A crucial element is the adaptability – of works and artist alike – that was necessary for success on the early modern print market. It says much about the generic malleability of Bruegel’s work that the first print Cock etched from his work transformed Sylvan Landscape with Five Bears into The Temptation of Christ (c. 1554). While the rest of the landscape is minutely transposed, the five bears that tumble and play in the drawing have been replaced with Christ and Satan. Despite its exaggerated incongruity, the swap is a version of something seen throughout Bruegel’s later work. Here, as in many landscape prints that followed over the next few years, Bruegel slips into his particular tactic – so memorably evoked by W.H. Auden’s ‘Musée des Beaux Arts’ – of confining his supposed subject to some out-of-the-way corner of the work. In the prints that followed the Temptation the technique is repeated time and again: St Jerome and his lion miniscule by a tree stump, while a magnificent vista unfolds to their left; the penitent Magdalene under a bivouac of pine branches, while a river wends its way through a valley towards a distant town; Jesus and two disciples, backs turned, all equally unidentifiable in travellers’ cloaks and hats, their journey on the Road to Emmaus insignificant against that of the long river working its way to a distant sunset.
The same manoeuvre – or habit, perhaps – runs throughout Bruegel’s later religious paintings. Though often heavily populated, unlike the landscape prints, their ‘subjects’ tend to take place in some minor and pictorially inconspicuous position, with the viewer’s attention drawn off somewhere into a distant view, or into a multitude of happenstance goings-on, or both simultaneously. The Courtauld’s small Landscape with the Flight into Egypt (1563) devotes only the tiniest fraction of itself to the Holy Family, with the baby Jesus snuggled in Mary’s cloak taking up no more space than the perched magpie they have just ridden past. In the following year’s Christ Carrying the Cross – Bruegel’s largest known panel painting – Mary and Saint John are foregrounded, but Christ himself almost disappears in the sea of figures around him. And so too, astonishingly, does his punishment: Bruegel’s Calvary is an all-purpose spot of chastisement, dotted with breaking-wheels and gallows, where something approaching a carnival atmosphere reigns, and children are piggybacked up the hill to watch. It is the ‘Hill of the Skull’, certainly, but in Bruegel’s version, the skull – prominently displayed on a heap of earth in the bottom right – belongs to a horse. This is a technique that, while giving the appearance of ‘natural’ artistry, as van Mander would have it, in fact owes everything to Bruegel’s technical skills in working across media, and his commercial eye for catering to several markets simultaneously – combining devotional art, landscape, and genre scenes in a single pictorial space, and a single product.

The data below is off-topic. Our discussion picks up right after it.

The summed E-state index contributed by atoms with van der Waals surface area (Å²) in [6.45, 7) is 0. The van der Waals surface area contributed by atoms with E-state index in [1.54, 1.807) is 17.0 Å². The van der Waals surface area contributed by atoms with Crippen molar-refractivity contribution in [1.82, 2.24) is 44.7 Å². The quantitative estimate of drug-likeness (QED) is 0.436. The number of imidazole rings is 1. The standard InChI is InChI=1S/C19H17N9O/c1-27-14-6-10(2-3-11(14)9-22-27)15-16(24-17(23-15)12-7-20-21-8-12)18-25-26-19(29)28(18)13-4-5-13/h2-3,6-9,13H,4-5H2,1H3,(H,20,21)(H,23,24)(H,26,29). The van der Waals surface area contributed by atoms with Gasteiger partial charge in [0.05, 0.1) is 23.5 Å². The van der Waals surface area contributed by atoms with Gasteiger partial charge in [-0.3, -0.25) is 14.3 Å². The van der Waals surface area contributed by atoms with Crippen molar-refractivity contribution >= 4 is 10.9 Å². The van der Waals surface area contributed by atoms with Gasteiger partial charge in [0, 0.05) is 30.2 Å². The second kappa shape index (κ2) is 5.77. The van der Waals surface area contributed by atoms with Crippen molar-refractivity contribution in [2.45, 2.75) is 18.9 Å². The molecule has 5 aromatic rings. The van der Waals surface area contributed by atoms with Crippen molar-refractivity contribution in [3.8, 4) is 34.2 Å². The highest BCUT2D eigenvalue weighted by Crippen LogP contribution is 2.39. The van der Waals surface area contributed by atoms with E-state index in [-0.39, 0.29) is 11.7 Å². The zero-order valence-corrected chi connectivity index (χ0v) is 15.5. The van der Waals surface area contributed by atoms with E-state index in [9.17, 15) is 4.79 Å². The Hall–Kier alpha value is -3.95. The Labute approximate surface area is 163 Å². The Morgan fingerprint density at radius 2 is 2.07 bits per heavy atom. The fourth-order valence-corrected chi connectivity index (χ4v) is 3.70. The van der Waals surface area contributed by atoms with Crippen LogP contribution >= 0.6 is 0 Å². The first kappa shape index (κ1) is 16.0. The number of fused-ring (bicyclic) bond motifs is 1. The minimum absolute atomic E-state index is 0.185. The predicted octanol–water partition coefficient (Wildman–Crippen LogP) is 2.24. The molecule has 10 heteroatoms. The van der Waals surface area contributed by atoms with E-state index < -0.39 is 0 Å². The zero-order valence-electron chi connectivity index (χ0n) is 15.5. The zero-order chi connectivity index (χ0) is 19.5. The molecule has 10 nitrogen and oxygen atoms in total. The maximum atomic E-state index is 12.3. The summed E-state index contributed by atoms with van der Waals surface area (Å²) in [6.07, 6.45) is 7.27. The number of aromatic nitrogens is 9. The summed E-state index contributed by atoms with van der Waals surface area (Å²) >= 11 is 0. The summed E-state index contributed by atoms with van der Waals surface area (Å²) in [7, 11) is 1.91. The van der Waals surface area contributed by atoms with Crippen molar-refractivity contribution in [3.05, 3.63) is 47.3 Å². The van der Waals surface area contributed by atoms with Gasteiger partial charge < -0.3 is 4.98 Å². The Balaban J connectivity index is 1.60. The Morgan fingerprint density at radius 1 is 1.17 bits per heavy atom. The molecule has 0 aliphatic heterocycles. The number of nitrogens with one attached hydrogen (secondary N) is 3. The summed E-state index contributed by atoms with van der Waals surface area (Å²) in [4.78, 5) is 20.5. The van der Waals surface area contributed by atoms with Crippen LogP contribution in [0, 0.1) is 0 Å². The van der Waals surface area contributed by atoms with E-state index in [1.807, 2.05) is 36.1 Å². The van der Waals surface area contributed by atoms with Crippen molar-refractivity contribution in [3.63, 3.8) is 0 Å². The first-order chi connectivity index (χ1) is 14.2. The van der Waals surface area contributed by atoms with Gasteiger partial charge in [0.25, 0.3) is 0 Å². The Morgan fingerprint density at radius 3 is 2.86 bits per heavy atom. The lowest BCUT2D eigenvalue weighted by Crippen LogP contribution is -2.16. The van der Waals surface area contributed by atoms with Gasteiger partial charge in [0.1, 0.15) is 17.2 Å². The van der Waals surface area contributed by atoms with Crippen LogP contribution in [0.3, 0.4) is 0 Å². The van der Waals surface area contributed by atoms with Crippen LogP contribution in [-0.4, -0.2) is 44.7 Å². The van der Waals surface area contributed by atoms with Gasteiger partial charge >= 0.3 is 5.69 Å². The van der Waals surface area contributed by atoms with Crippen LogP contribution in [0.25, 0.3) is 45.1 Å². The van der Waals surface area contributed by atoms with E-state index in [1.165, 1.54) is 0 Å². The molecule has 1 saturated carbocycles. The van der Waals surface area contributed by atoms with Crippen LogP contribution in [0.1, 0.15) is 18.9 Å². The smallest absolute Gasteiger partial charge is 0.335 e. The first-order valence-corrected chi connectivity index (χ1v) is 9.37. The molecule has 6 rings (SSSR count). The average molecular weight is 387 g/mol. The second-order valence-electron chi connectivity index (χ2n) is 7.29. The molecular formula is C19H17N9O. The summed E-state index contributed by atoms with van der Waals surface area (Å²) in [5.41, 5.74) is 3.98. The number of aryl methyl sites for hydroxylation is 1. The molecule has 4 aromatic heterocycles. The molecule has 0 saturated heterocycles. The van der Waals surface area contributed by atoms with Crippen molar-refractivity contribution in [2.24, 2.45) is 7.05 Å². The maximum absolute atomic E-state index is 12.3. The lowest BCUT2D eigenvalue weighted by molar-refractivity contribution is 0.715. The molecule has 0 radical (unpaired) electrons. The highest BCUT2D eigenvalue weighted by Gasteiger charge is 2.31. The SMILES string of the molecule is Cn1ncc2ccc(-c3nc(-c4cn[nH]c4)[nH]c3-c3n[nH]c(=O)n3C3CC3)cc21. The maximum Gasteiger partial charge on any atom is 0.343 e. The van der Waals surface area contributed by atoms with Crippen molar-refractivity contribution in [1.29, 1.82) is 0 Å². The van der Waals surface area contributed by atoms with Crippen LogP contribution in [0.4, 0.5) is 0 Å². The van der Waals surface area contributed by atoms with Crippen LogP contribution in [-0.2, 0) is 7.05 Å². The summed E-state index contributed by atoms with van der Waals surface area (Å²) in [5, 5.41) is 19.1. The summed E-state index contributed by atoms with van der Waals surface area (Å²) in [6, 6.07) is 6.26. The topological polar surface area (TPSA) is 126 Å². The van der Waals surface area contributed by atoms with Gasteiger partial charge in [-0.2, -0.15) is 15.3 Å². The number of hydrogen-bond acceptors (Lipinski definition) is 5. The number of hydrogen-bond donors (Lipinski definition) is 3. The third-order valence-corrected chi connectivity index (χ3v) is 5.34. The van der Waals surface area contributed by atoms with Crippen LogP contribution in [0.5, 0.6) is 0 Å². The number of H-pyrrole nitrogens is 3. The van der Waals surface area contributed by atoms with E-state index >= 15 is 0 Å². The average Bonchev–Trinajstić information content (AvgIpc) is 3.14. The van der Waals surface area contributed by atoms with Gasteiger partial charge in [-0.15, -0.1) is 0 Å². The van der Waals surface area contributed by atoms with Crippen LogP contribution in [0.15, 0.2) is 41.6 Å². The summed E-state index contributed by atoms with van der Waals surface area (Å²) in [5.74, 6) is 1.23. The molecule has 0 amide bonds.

In 1554, however, the grandest paintings were still some way off. Indeed, few of Bruegel’s paintings date from before 1562 – Parable of the Sower (1557), Netherlandish Proverbs (1559), The Battle Between Carnival and Lent (1559), and Children’s Games (1560) are among them – and all of them are rustic or peasant scenes. It is unclear whether, like the Mechelen altarpiece wings, there were further earlier paintings that do not survive, or whether Bruegel was simply busy with other projects. There is, however, a clear continuity between the more than 40 drawings for prints, largely issued by Cock and his engravers, that Bruegel made between 1554 and 1562. And though viewers tend to be drawn to the paintings above all else, these early designs are a central part of his oeuvre, and vital evidence for the complex and contradictory artist he was. As with the religious landscapes, there is the sense in almost all the prints – catering to consumers across the continent – of compositional techniques and preoccupations being laid down for later work.